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How to Start a Citrus Farming Business

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A world without oranges, lemons, limes and grapefruit? Unthinkable. That why world citrus production continues to grow, averaging more than 100 tons every year. More cultivated land in environmentally hospitable climates plus society’s passion for the foods, drinks and medicinal properties found under the colorful skin of citrus fruit make this a viable enterprise for anyone wishing to grow a new business. Your job? Pick the right geographic location and follow agricultural guidelines so your future’s as juicy as a Florida orange.

Purchase property in a hospitable growing zone. Choose from the biggest citrus growing regions on earth: Brazil, nations bordering the Mediterranean Ocean, the United States and China. Hone in on Spain to join the biggest single producer of citrus on the European continent.

Expect, though, to encounter a wide variety of farm sale prices, from $600 per acre-foot of undeveloped San Diego-area property to fully developed citrus farms in Reedley, Calif., selling for $395,000 and $469,000 per 20-acre tract. Florida prices also vary, from 10 farmable but unplanted acres for $175,000 and 116 acres of undeveloped farm land at $525,000 to fully planted farms averaging $975,000.

Choose an amount of property that fits your budget and your ability to farm the land.

Apply for a loan or solicit financial help from venture capitalists interested in profiting from your farm. Add the amount of farm land you plan to buy to your equipment shopping list and then add again at least 20 percent. In addition to your money request, investors want a business plan. Include a list of the machinery you’ll need to get started, such as cherry pickers, tractors and commercial watering systems so investors can assess your prospects for success. To find the going rate for new and used citrus farm equipment, turn to IRON, a firm that brokers, appraises and sells everything citrus farmers require.

Secure trees from a reputable commercial nursery. Growers recommend Briteleaf Nursery and Harris Citrus. among others. for healthy stock and great customer service. Each grower sells grafted or budded citrus trees from $15 to $30 per starter tree, with $20 (plus shipping costs) being the average for most. Follow planting recommendations by parking trees no closer than 15 feet from each other to maximize yield and land use. Be diligent about pruning and be prepared to remove unhealthy trees early.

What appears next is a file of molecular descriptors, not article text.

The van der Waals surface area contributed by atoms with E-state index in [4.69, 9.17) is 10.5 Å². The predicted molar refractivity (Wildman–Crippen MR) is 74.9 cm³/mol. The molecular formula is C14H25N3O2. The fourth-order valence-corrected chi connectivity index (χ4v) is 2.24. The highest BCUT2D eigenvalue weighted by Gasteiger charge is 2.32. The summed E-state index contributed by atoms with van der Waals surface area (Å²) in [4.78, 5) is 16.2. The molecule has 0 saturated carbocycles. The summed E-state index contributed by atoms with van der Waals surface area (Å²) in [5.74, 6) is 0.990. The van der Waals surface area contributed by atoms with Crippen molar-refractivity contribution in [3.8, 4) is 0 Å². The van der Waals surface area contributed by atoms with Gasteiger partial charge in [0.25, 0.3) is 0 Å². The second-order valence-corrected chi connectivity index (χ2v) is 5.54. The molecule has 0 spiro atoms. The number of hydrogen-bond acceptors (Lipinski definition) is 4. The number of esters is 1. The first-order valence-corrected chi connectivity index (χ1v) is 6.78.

Contract with commercial suppliers so you always have vendors ready to supply you with essential supplies like crates, fertilizer, pesticides and nutrients. Add an insurance package to your start-up list should a catastrophe — freeze, fire, flood or other acts of nature — occur before you get your grove into fruit production stages. Costs for insurance vary so widely, citrus barons advise newbies to call the Department of Agriculture for recommendations or get in touch with your state's Farm Bureau to see if they offer co-op insurance to members at group rates.

Buy an agricultural software package to manage your farm. Find citrus distributors on the Internet once your trees start producing fruit. Create a Web site to market and sell your fruit. Make arrangements with an experienced, international shipping company to handle your account. Bookmark sites broadcasting citrus farm trends and new horticultural product introductions.

Harvest your first crop between July and January. Prepare to be hypervigilant as citrus is a high-risk crop that requires an intensive management system to thrive. Schedule regular tree thinning and become an expert on citrus fruit diseases so infestations don’t spread across your orchard.


Find another line of work if you’re looking for immediate rewards. Citrus trees can take up to 10 years to fully mature.

The U.S. Department of Agriculture issues periodic warnings about shipping nursery stock so look for Web site announcements that warn shoppers about new starter tree shipment guidelines.


Based in Chicago, Gail Cohen has been a professional writer for more than 30 years. She has authored and co-authored 14 books and penned hundreds of articles in consumer and trade publications, including the Illinois-based "Daily Herald" newspaper. Her newest book, "The Christmas Quilt," was published in December 2011.